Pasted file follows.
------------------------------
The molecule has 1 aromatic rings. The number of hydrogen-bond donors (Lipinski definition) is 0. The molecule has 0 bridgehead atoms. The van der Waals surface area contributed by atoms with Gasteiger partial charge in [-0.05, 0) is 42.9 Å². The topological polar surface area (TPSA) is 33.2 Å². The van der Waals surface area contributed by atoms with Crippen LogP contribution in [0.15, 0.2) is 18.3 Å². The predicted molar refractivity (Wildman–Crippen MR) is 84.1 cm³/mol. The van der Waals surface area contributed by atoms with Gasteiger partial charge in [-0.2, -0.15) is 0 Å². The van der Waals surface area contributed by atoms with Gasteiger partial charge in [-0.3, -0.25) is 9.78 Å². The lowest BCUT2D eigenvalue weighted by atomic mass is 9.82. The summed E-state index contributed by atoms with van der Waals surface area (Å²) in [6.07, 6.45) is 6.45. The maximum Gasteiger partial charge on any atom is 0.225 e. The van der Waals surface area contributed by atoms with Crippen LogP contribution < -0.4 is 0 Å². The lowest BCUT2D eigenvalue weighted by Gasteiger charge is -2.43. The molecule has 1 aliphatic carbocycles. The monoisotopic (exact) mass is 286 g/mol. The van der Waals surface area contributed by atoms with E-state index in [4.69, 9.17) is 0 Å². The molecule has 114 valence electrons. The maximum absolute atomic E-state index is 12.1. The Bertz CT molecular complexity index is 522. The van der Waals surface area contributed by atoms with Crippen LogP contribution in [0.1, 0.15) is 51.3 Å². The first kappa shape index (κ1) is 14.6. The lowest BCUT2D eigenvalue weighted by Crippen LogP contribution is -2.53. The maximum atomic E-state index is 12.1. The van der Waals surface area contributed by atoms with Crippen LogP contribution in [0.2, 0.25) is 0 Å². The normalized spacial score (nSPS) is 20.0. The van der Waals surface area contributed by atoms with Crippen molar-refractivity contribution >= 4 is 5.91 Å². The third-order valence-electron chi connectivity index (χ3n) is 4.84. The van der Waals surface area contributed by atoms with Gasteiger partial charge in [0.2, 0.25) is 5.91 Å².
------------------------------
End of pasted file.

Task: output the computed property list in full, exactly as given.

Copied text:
The molecule has 1 aromatic rings. The number of hydrogen-bond donors (Lipinski definition) is 0. The molecule has 0 bridgehead atoms. The van der Waals surface area contributed by atoms with Gasteiger partial charge in [-0.05, 0) is 42.9 Å². The topological polar surface area (TPSA) is 33.2 Å². The van der Waals surface area contributed by atoms with Crippen LogP contribution in [0.15, 0.2) is 18.3 Å². The predicted molar refractivity (Wildman–Crippen MR) is 84.1 cm³/mol. The van der Waals surface area contributed by atoms with Gasteiger partial charge in [-0.2, -0.15) is 0 Å². The van der Waals surface area contributed by atoms with Gasteiger partial charge in [-0.3, -0.25) is 9.78 Å². The lowest BCUT2D eigenvalue weighted by atomic mass is 9.82. The summed E-state index contributed by atoms with van der Waals surface area (Å²) in [6.07, 6.45) is 6.45. The maximum Gasteiger partial charge on any atom is 0.225 e. The van der Waals surface area contributed by atoms with Crippen LogP contribution < -0.4 is 0 Å². The lowest BCUT2D eigenvalue weighted by Gasteiger charge is -2.43. The molecule has 1 aliphatic carbocycles. The monoisotopic (exact) mass is 286 g/mol. The van der Waals surface area contributed by atoms with E-state index in [4.69, 9.17) is 0 Å². The molecule has 114 valence electrons. The maximum absolute atomic E-state index is 12.1. The Bertz CT molecular complexity index is 522. The van der Waals surface area contributed by atoms with Crippen LogP contribution in [0.1, 0.15) is 51.3 Å². The first kappa shape index (κ1) is 14.6. The lowest BCUT2D eigenvalue weighted by Crippen LogP contribution is -2.53. The maximum atomic E-state index is 12.1. The van der Waals surface area contributed by atoms with Crippen LogP contribution in [0.2, 0.25) is 0 Å². The normalized spacial score (nSPS) is 20.0. The van der Waals surface area contributed by atoms with Crippen molar-refractivity contribution >= 4 is 5.91 Å². The third-order valence-electron chi connectivity index (χ3n) is 4.84. The van der Waals surface area contributed by atoms with Gasteiger partial charge in [0.2, 0.25) is 5.91 Å².